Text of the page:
Review 2018 Higher Level Paper

What a pleasant surprise! Opening the paper to find the question images in full colour. It seems like something that shouldn't be notable in 2018 but when you've been looking at black and white images (or no images at all) since the early 1980's, colour images make a real impact.

While the inclusion of question images has no doubt been a positive development, this change provides an opportunity for us to take a closer look at this innovation.

These images first appeared on the higher level paper in 2003 when their primary purpose was to provide visual interest.


It isn't until Q.10 2005 that it would be fair to say that the question couldn't have been answered without reference to the image. From this point on, most of the images fall into either of these two categories; visual interest or core part of the question.

In the 2010 paper the images were a core part of the question in 5 of the 11 questions on the paper. Looking through the papers, this is about typical: four of the questions on this year's paper were based on an image.

There are several positive points worth noting in relation to these images:

  1. they make the paper more visually interesting,
  2. they provide a useful stimulus/ support for the candidates,
  3. they help the candidates save time when selecting which questions to answer,
  4. they provide a guide for the type of sketch that is required to answer the question,
  5. they allow the examiner to specify the parameters of a question quite clearly (e.g. providing the dimensions of a room),
  6. they give the examiner an opportunity to 'set the agenda' (e.g. 2009 Q3 showing window frames should be insulated).

There are a few downsides though:

  1. they can be too leading (e.g. 2012 Q4 where the image is the solution),
  2. they can be too prescriptive (e.g. 2017 Q2 where the solution is already decided),
  3. the use of colour has to be carefully judged; the colouring should follow best practice and not be a distraction. For example, in questions (2018) 3, 6 & 10 the use of blue and pink in the floor plans is not helpful (especially when these colours are usually used to show supply and extract zones in ventilation drawings).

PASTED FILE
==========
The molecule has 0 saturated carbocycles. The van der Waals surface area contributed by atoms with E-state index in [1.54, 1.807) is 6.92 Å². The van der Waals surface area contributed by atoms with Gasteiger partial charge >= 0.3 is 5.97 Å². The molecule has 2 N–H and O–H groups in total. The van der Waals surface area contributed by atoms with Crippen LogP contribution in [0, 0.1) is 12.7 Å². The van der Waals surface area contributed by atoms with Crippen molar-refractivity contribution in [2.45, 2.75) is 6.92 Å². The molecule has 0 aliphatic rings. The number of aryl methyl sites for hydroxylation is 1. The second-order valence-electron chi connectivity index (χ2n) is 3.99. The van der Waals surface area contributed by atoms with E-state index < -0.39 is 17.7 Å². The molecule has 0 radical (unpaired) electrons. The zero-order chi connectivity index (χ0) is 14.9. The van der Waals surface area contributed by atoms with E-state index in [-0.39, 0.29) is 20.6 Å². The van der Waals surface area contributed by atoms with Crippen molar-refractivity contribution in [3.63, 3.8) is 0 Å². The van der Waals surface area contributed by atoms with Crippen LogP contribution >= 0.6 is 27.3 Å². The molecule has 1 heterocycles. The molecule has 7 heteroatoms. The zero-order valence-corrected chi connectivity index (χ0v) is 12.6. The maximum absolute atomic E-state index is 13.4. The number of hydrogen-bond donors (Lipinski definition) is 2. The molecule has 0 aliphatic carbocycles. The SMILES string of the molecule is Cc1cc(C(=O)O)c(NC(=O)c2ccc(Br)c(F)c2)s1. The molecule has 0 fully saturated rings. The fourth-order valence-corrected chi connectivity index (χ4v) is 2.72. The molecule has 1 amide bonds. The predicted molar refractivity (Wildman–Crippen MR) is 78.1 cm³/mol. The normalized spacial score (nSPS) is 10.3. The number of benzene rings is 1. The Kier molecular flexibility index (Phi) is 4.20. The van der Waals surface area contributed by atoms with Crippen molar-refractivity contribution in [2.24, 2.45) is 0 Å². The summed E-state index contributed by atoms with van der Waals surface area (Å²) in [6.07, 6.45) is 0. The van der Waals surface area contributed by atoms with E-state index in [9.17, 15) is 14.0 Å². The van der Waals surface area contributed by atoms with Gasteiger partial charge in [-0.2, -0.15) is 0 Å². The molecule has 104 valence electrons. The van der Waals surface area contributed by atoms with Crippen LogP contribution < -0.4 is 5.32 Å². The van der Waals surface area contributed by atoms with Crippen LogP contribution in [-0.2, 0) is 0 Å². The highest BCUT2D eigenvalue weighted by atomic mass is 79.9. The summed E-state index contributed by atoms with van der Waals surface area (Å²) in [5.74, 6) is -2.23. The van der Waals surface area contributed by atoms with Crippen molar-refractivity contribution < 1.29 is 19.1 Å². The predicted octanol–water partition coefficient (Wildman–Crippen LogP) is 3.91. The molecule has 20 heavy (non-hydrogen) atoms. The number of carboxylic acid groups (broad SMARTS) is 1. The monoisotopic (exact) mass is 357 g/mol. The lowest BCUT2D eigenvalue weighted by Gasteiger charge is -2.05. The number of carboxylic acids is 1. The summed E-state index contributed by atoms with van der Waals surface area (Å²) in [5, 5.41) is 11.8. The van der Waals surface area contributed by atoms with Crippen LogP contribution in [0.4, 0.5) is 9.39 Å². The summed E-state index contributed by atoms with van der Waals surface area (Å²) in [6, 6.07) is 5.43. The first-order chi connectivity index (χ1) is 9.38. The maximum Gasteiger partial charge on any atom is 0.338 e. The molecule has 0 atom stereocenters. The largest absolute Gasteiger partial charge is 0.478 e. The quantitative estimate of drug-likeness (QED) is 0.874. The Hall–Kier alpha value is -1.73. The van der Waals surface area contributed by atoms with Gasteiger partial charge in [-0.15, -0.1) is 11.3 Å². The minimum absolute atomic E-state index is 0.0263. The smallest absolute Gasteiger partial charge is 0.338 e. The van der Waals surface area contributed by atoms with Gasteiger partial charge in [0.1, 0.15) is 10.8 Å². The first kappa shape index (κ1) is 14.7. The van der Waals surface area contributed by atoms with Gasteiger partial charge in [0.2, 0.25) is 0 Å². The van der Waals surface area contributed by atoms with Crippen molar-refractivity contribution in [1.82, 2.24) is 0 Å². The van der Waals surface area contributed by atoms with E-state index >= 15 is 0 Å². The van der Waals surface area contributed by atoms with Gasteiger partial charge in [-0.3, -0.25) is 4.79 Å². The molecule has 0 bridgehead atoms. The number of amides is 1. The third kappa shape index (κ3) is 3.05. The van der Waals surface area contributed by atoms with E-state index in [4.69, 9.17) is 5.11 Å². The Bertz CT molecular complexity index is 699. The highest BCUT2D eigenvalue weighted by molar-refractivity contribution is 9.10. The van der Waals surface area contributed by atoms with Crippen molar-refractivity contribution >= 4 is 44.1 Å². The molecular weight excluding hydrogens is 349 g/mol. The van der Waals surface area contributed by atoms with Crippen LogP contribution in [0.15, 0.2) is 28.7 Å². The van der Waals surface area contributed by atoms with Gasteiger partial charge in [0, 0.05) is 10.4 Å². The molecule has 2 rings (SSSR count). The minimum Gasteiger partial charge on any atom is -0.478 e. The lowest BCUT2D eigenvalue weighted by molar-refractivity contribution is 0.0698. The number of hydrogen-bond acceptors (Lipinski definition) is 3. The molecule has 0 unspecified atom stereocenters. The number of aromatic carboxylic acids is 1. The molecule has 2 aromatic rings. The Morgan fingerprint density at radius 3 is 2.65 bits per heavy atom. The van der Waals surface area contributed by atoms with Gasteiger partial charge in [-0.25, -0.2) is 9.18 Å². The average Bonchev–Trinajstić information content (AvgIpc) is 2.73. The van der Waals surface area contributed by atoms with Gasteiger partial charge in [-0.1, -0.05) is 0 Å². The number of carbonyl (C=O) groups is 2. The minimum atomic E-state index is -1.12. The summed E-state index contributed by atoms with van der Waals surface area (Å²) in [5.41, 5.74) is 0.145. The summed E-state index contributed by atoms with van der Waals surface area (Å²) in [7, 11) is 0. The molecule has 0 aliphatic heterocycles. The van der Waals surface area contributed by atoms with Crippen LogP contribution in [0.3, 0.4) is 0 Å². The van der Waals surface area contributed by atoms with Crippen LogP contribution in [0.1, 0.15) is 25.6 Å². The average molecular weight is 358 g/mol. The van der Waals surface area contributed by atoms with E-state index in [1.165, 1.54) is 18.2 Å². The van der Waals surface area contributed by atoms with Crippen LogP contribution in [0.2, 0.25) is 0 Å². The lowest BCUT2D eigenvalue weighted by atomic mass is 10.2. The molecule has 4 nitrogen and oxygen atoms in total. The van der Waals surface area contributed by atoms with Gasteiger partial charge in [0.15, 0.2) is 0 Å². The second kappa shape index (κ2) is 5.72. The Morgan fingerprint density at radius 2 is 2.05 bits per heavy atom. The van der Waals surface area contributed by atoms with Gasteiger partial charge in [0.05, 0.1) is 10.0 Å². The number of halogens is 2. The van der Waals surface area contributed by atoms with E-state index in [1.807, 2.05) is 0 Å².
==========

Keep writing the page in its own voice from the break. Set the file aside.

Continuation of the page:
Clearly, the positives outweigh the negatives but there is a balance to be struck and careful consideration needs to be given to the function and effect of every image included.

Overall, this year's paper was very much in line with previous years. The examiner continued to emphasise sustainable low-energy design. It is great to see the continued emphasis on passive design and the use of sustainable materials. There was a good balance between architectural design questions and architectural detailing questions. Question 4 on rural design was a clever iteration of last year's question.

As teachers of Construction Studies, we have much to be thankful for; the examiner has over the last 15 years used the exam paper to guide teachers toward topics that are at the cutting edge of the industry while also keeping a firm eye on the core values of the subject (respect for the planet, respect for natural resources, respect for our rural and built heritage). The primacy of design in Construction Studies has been made evident in every paper. 

More than anything, the examiner has always provided a fair test that has allowed our students to show what they have learned.

Those of us who have soldiered in the trenches of the marking for many a summer will know that there is a 'changing of guard' afoot. It truly is the end of an era; I learned so much from Sean and I want thank him for his outstanding leadership and service. Bon voyage!

I expect it won't be long until we see the process to revise the now very old Construction Studies syllabus commence. Let's hope those involved won't lose sight of what we already have and that the future version of this subject retains the values and qualities we perhaps take somewhat for granted at present.